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The mule of the world: Race, culture and essentialism in feminist approaches to international human rights law---an African perspective.

Sanusi, S. A. A (1999) The mule of the world: Race, culture and essentialism in feminist approaches to international human rights law---an African perspective. PhD thesis, London School of Economics and Political Science.

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As a critical theory, feminisms and feminist legal theory challenge existing norms. Of necessity, the values behind this methodology must in turn be critiqued. Feminist methodology, essentialism is dependent on the experience of women, distilled into a particular type of woman for academic ease. Gender is only one of the defining traits of a woman. Depending on the specificities of the context, other traits will impact on the life experiences of a woman and how she experiences discriminatory practices. In a context where a particular racial group do not form the dominant culture, race will be an important defining trait. Therefore to be a Black woman in the Western world will shape a woman's experience of discrimination. To be a Black African woman in the West will also further determine the types of discrimination suffered in addition to gender discrimination which must be differentiated from the experiences of Black Western women and White Western woman. These experiences affect the realisation of women's human rights. Discrimination suffered by an African woman as a woman in Africa is contextually specific. It is identified as culturally specific. Yet, culturally identified or determined gender discrimination is arguably no more than the location of institutionalised gender discrimination in the private sphere. It is considered a cultural problem because the positionality of the dominant theory of feminism, which is Western, locates alien cultures as other and separates the experiences of women in that culture. The location of such gender based institutional discrimination primarily within a cultural sphere places it firmly within the cultural relativist paradigm which challenges the universality of human rights, including women's human rights, and further detaches gender based discrimination from the rights discourse. Therefore, not only is race peripheral to feminisms, culture, or the manifestation of culturally identified gender discrimination, is also marginalised. The separation of women from each other based on factors such as race, class and ethnicity limits the potential of feminist legal approaches to the promotion and protection of women's human rights. Feminist legal theory can promote, protect and assure all women's human rights if it is inclusive and if it is representative. To be representative, the manifestations of racial and cultural discrimination must form an integral part of the theory.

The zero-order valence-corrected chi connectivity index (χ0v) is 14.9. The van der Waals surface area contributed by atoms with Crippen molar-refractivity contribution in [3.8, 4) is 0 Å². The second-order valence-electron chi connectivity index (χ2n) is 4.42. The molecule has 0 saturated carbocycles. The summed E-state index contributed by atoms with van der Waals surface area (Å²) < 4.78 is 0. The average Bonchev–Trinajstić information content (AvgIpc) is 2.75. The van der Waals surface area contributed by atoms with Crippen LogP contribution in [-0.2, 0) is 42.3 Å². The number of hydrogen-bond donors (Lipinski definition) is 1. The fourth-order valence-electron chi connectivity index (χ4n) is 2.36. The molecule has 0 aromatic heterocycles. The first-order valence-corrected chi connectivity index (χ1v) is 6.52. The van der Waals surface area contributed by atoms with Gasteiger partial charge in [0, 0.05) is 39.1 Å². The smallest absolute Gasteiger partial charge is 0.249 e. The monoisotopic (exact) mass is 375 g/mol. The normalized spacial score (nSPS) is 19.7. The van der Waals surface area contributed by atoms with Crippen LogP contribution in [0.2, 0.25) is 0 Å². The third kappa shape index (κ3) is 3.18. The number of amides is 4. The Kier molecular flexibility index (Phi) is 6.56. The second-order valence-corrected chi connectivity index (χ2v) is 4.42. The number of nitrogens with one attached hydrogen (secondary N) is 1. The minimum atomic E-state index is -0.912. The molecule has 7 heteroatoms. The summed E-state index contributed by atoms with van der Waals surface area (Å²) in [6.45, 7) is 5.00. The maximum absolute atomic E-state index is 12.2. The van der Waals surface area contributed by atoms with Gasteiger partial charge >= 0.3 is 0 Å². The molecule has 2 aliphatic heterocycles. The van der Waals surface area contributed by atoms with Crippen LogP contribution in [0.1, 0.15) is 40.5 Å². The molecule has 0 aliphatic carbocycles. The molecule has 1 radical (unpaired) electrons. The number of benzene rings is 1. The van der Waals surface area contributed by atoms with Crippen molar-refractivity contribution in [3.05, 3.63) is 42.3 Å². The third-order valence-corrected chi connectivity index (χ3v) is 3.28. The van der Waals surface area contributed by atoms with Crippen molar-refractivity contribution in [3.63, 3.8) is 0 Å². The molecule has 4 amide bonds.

Item Type: Thesis (PhD)
Uncontrolled Keywords: Political Science, International Law and Relations, Women's Studies, Law
Sets: Collections > ProQuest Etheses

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